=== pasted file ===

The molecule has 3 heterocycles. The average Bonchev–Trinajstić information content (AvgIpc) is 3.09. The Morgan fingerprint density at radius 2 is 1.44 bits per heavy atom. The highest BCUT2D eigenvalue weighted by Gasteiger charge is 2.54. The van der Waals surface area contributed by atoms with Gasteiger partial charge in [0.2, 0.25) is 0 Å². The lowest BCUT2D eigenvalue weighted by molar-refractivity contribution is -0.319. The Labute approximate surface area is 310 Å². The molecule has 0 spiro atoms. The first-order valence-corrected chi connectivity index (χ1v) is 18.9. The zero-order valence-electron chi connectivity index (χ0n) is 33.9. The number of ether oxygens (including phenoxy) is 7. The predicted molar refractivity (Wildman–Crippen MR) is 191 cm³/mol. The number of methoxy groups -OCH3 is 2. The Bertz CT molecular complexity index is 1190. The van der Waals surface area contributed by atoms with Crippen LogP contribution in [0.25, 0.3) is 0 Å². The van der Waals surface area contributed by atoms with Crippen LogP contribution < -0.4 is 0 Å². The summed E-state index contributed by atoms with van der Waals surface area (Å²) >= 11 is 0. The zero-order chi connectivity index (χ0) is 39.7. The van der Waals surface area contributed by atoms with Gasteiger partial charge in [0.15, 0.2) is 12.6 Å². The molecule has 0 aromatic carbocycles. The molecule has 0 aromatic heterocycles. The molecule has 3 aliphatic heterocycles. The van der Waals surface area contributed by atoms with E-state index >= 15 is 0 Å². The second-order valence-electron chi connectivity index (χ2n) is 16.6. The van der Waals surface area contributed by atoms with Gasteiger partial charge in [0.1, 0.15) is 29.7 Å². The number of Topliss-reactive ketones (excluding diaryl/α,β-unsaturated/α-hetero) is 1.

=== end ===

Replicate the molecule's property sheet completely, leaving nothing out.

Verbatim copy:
The molecule has 3 heterocycles. The average Bonchev–Trinajstić information content (AvgIpc) is 3.09. The Morgan fingerprint density at radius 2 is 1.44 bits per heavy atom. The highest BCUT2D eigenvalue weighted by Gasteiger charge is 2.54. The van der Waals surface area contributed by atoms with Gasteiger partial charge in [0.2, 0.25) is 0 Å². The lowest BCUT2D eigenvalue weighted by molar-refractivity contribution is -0.319. The Labute approximate surface area is 310 Å². The molecule has 0 spiro atoms. The first-order valence-corrected chi connectivity index (χ1v) is 18.9. The zero-order valence-electron chi connectivity index (χ0n) is 33.9. The number of ether oxygens (including phenoxy) is 7. The predicted molar refractivity (Wildman–Crippen MR) is 191 cm³/mol. The number of methoxy groups -OCH3 is 2. The Bertz CT molecular complexity index is 1190. The van der Waals surface area contributed by atoms with Crippen LogP contribution in [0.25, 0.3) is 0 Å². The van der Waals surface area contributed by atoms with Crippen LogP contribution < -0.4 is 0 Å². The summed E-state index contributed by atoms with van der Waals surface area (Å²) >= 11 is 0. The zero-order chi connectivity index (χ0) is 39.7. The van der Waals surface area contributed by atoms with Gasteiger partial charge in [0.15, 0.2) is 12.6 Å². The molecule has 0 aromatic carbocycles. The molecule has 0 aromatic heterocycles. The molecule has 3 aliphatic heterocycles. The van der Waals surface area contributed by atoms with E-state index >= 15 is 0 Å². The second-order valence-electron chi connectivity index (χ2n) is 16.6. The van der Waals surface area contributed by atoms with Gasteiger partial charge in [0.1, 0.15) is 29.7 Å². The number of Topliss-reactive ketones (excluding diaryl/α,β-unsaturated/α-hetero) is 1.